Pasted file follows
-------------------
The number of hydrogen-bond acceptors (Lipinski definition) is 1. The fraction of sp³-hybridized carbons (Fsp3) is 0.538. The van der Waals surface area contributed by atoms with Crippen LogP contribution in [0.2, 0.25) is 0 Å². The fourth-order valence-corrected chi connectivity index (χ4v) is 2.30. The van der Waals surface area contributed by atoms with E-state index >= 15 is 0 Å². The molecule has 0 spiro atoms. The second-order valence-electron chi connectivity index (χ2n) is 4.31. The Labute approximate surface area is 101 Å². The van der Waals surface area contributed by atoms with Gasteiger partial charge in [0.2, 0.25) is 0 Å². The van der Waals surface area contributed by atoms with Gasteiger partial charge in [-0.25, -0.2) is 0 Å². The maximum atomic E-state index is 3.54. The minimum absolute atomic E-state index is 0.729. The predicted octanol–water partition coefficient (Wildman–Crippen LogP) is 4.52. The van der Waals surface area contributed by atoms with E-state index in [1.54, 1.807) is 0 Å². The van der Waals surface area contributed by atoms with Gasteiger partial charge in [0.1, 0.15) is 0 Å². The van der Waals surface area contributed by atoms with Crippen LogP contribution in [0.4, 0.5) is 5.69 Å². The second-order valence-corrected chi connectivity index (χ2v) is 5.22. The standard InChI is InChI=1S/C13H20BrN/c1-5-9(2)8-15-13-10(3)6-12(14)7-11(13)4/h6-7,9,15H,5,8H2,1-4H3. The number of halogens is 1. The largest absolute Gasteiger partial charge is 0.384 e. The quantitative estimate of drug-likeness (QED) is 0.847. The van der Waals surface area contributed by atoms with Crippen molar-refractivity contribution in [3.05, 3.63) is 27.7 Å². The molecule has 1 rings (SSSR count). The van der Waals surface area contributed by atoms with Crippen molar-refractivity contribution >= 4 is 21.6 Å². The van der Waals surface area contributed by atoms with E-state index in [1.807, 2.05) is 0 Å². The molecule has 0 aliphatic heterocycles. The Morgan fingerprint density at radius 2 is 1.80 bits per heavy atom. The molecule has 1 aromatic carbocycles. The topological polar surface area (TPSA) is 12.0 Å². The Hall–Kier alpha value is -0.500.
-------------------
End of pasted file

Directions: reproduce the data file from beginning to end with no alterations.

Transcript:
The number of hydrogen-bond acceptors (Lipinski definition) is 1. The fraction of sp³-hybridized carbons (Fsp3) is 0.538. The van der Waals surface area contributed by atoms with Crippen LogP contribution in [0.2, 0.25) is 0 Å². The fourth-order valence-corrected chi connectivity index (χ4v) is 2.30. The van der Waals surface area contributed by atoms with E-state index >= 15 is 0 Å². The molecule has 0 spiro atoms. The second-order valence-electron chi connectivity index (χ2n) is 4.31. The Labute approximate surface area is 101 Å². The van der Waals surface area contributed by atoms with Gasteiger partial charge in [0.2, 0.25) is 0 Å². The van der Waals surface area contributed by atoms with Gasteiger partial charge in [-0.25, -0.2) is 0 Å². The maximum atomic E-state index is 3.54. The minimum absolute atomic E-state index is 0.729. The predicted octanol–water partition coefficient (Wildman–Crippen LogP) is 4.52. The van der Waals surface area contributed by atoms with E-state index in [1.54, 1.807) is 0 Å². The van der Waals surface area contributed by atoms with Gasteiger partial charge in [0.1, 0.15) is 0 Å². The van der Waals surface area contributed by atoms with Crippen LogP contribution in [0.4, 0.5) is 5.69 Å². The second-order valence-corrected chi connectivity index (χ2v) is 5.22. The standard InChI is InChI=1S/C13H20BrN/c1-5-9(2)8-15-13-10(3)6-12(14)7-11(13)4/h6-7,9,15H,5,8H2,1-4H3. The number of halogens is 1. The largest absolute Gasteiger partial charge is 0.384 e. The quantitative estimate of drug-likeness (QED) is 0.847. The van der Waals surface area contributed by atoms with Crippen molar-refractivity contribution in [3.05, 3.63) is 27.7 Å². The molecule has 1 rings (SSSR count). The van der Waals surface area contributed by atoms with Crippen molar-refractivity contribution >= 4 is 21.6 Å². The van der Waals surface area contributed by atoms with E-state index in [1.807, 2.05) is 0 Å². The molecule has 0 aliphatic heterocycles. The Morgan fingerprint density at radius 2 is 1.80 bits per heavy atom. The molecule has 1 aromatic carbocycles. The topological polar surface area (TPSA) is 12.0 Å². The Hall–Kier alpha value is -0.500.